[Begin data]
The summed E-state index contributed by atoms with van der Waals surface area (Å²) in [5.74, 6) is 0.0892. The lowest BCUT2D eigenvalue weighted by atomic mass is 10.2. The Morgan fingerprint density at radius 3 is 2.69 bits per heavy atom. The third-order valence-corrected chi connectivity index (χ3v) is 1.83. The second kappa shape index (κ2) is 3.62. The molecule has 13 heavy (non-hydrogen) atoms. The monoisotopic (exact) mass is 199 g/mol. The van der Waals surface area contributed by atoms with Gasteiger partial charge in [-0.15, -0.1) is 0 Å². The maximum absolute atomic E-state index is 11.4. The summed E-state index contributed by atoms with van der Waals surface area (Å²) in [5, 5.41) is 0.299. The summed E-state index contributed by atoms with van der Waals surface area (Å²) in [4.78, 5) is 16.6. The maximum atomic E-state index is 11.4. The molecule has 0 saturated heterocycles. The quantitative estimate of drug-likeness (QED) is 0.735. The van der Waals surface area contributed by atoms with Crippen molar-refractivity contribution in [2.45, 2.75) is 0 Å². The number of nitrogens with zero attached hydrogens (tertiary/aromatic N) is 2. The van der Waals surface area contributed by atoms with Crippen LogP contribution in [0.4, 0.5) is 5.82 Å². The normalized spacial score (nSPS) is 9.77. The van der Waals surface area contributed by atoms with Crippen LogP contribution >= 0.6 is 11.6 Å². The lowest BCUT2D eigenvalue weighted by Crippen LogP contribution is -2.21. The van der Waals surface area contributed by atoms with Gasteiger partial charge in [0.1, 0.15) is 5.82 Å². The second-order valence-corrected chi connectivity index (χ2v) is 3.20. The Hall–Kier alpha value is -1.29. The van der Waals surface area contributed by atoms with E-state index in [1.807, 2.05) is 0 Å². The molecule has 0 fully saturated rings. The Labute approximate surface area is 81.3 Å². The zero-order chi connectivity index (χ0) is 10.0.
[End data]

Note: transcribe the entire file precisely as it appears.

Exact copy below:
The summed E-state index contributed by atoms with van der Waals surface area (Å²) in [5.74, 6) is 0.0892. The lowest BCUT2D eigenvalue weighted by atomic mass is 10.2. The Morgan fingerprint density at radius 3 is 2.69 bits per heavy atom. The third-order valence-corrected chi connectivity index (χ3v) is 1.83. The second kappa shape index (κ2) is 3.62. The molecule has 13 heavy (non-hydrogen) atoms. The monoisotopic (exact) mass is 199 g/mol. The van der Waals surface area contributed by atoms with Gasteiger partial charge in [-0.15, -0.1) is 0 Å². The maximum absolute atomic E-state index is 11.4. The summed E-state index contributed by atoms with van der Waals surface area (Å²) in [5, 5.41) is 0.299. The summed E-state index contributed by atoms with van der Waals surface area (Å²) in [4.78, 5) is 16.6. The maximum atomic E-state index is 11.4. The molecule has 0 saturated heterocycles. The quantitative estimate of drug-likeness (QED) is 0.735. The van der Waals surface area contributed by atoms with Crippen molar-refractivity contribution in [2.45, 2.75) is 0 Å². The number of nitrogens with zero attached hydrogens (tertiary/aromatic N) is 2. The van der Waals surface area contributed by atoms with Crippen LogP contribution in [0.4, 0.5) is 5.82 Å². The normalized spacial score (nSPS) is 9.77. The van der Waals surface area contributed by atoms with Crippen LogP contribution >= 0.6 is 11.6 Å². The lowest BCUT2D eigenvalue weighted by Crippen LogP contribution is -2.21. The van der Waals surface area contributed by atoms with Gasteiger partial charge in [0.1, 0.15) is 5.82 Å². The second-order valence-corrected chi connectivity index (χ2v) is 3.20. The Hall–Kier alpha value is -1.29. The van der Waals surface area contributed by atoms with E-state index in [1.807, 2.05) is 0 Å². The molecule has 0 fully saturated rings. The Labute approximate surface area is 81.3 Å². The zero-order chi connectivity index (χ0) is 10.0.